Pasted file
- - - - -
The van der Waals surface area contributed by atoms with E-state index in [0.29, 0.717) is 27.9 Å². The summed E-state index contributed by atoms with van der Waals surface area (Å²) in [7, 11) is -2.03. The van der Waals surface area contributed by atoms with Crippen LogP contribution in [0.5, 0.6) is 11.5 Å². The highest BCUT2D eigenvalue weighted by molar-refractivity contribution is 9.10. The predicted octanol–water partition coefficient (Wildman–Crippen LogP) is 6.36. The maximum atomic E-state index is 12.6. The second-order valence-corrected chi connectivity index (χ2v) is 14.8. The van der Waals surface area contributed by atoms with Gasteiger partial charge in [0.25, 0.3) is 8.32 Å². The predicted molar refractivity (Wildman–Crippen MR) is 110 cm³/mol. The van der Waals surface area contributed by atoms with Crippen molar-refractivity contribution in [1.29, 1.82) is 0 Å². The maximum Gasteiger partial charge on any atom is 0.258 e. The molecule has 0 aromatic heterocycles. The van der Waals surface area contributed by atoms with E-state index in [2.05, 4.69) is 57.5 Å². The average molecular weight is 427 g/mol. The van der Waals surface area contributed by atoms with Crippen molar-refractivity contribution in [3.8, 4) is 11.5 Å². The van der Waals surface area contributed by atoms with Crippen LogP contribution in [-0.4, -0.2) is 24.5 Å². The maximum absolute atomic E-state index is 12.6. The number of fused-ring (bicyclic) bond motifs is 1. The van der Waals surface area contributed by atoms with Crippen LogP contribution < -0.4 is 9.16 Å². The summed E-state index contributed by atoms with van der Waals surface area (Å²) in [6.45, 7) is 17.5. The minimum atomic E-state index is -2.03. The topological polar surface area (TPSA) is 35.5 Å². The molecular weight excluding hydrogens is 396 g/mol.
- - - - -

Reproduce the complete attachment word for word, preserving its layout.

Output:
The van der Waals surface area contributed by atoms with E-state index in [0.29, 0.717) is 27.9 Å². The summed E-state index contributed by atoms with van der Waals surface area (Å²) in [7, 11) is -2.03. The van der Waals surface area contributed by atoms with Crippen LogP contribution in [0.5, 0.6) is 11.5 Å². The highest BCUT2D eigenvalue weighted by molar-refractivity contribution is 9.10. The predicted octanol–water partition coefficient (Wildman–Crippen LogP) is 6.36. The maximum atomic E-state index is 12.6. The second-order valence-corrected chi connectivity index (χ2v) is 14.8. The van der Waals surface area contributed by atoms with Gasteiger partial charge in [0.25, 0.3) is 8.32 Å². The predicted molar refractivity (Wildman–Crippen MR) is 110 cm³/mol. The van der Waals surface area contributed by atoms with Crippen molar-refractivity contribution in [1.29, 1.82) is 0 Å². The maximum Gasteiger partial charge on any atom is 0.258 e. The molecule has 0 aromatic heterocycles. The van der Waals surface area contributed by atoms with E-state index in [2.05, 4.69) is 57.5 Å². The average molecular weight is 427 g/mol. The van der Waals surface area contributed by atoms with Crippen molar-refractivity contribution in [3.8, 4) is 11.5 Å². The van der Waals surface area contributed by atoms with Crippen LogP contribution in [-0.4, -0.2) is 24.5 Å². The maximum absolute atomic E-state index is 12.6. The number of fused-ring (bicyclic) bond motifs is 1. The van der Waals surface area contributed by atoms with Crippen LogP contribution < -0.4 is 9.16 Å². The summed E-state index contributed by atoms with van der Waals surface area (Å²) in [6.45, 7) is 17.5. The minimum atomic E-state index is -2.03. The topological polar surface area (TPSA) is 35.5 Å². The molecular weight excluding hydrogens is 396 g/mol.